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Ukrainian film Porcelain War wins Grand Prix at Sundance Film Festival

A still from the film The Porcelain War (Photo: @Sundance Institute)
A still from the film The Porcelain War (Photo: @Sundance Institute)

On January 28, the winners of the Sundance International Independent Film Festival were announced. Among the winners is the Ukrainian documentary The Porcelain War, which won the highest award in the US documentary competition.

This was reported on the festival’s Instagram page.

 

Посмотреть эту публикацию в Instagram

 

Публикация от The Sundance Institute (@sundanceorg)

The Ukrainian documentary film Porcelain War tells the story of three Ukrainian artists, Slava Leontiev, his wife Anya Stasenko and Andriy Stefanov, who stayed in the frontline city of Kharkiv, which has been under constant rocket fire and bombardment since the first day of the full-scale invasion. The film tells about the lives of the craftsmen who stay in the city, fighting the enemy (Slava serves in the Armed Forces) not only with weapons but also with art, creating porcelain and decorating destroyed houses with it.

“It is necessary to resist totalitarian aggression, but to preserve one’s humanity in the face of onslaught is the main pursuit of good. The creation of this film, full of pathos and violence, of porcini mushrooms and dragons, is itself this pursuit. For his unwavering voice from inside the brutal war in Ukraine, calling us to care about those who would sacrifice their lives to protect theirs and our humanity,” the jury members said in a statement.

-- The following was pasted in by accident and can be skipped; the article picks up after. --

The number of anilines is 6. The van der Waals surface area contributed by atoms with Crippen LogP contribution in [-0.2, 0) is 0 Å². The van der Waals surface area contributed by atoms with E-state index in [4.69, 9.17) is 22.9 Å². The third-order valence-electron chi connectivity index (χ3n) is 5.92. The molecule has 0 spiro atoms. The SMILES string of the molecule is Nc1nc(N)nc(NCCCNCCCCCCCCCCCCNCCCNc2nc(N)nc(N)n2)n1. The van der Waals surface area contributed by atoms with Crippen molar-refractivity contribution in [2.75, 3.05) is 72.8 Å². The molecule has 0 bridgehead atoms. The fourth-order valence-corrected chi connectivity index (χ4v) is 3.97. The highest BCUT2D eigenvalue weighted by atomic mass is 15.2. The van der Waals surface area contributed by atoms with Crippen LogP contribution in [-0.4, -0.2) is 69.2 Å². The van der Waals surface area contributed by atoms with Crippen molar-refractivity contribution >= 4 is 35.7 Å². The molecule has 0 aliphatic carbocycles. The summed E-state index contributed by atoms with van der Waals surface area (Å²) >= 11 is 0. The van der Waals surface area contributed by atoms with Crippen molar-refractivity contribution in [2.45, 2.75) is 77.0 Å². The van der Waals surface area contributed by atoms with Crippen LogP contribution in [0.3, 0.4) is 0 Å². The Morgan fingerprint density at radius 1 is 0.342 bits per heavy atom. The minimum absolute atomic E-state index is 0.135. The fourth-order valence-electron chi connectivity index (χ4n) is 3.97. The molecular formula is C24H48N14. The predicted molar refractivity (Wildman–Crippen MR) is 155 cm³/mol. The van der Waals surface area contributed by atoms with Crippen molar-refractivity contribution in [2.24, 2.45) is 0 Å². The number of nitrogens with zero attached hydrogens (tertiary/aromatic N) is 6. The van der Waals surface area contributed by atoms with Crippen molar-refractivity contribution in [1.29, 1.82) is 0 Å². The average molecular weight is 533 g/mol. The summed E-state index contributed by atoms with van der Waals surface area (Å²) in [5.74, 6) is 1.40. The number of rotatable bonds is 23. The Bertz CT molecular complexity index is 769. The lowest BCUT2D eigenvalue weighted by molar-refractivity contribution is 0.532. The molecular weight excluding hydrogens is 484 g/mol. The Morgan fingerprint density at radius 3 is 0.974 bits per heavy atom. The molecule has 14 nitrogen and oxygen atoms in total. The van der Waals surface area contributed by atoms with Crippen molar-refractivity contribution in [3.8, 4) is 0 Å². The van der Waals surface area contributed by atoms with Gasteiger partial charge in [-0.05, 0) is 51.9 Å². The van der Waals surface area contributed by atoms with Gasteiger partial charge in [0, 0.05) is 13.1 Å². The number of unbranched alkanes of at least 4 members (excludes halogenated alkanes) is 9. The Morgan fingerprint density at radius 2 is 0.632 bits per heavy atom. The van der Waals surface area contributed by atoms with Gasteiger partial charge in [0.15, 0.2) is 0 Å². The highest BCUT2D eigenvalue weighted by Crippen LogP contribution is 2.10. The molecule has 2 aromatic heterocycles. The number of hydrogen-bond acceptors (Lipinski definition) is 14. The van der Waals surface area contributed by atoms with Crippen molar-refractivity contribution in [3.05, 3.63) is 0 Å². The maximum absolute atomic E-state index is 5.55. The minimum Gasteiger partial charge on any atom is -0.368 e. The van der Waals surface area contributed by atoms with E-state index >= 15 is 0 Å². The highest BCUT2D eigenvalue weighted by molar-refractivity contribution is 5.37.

The film was directed by the American Brendan Bellomo and the film’s protagonist Slava Leontiev. Cinematographer: Andriy Stefanov.

“That’s what we’re fighting for – for our culture to continue to exist, for our art to continue to exist, for Ukraine to continue to exist, and that’s what we’re fighting for, and I think we’re doing a good job. So our fighters in the Saigon unit, they are all civilians in real life. All of them have civilian professions, and none of them will stay in the army for a single extra minute after the war. Yes, that’s what I love about porcelain, and that’s what I love about Ukraine – you can break us, but you can’t destroy us,” Slava Leontiev told Deadline.

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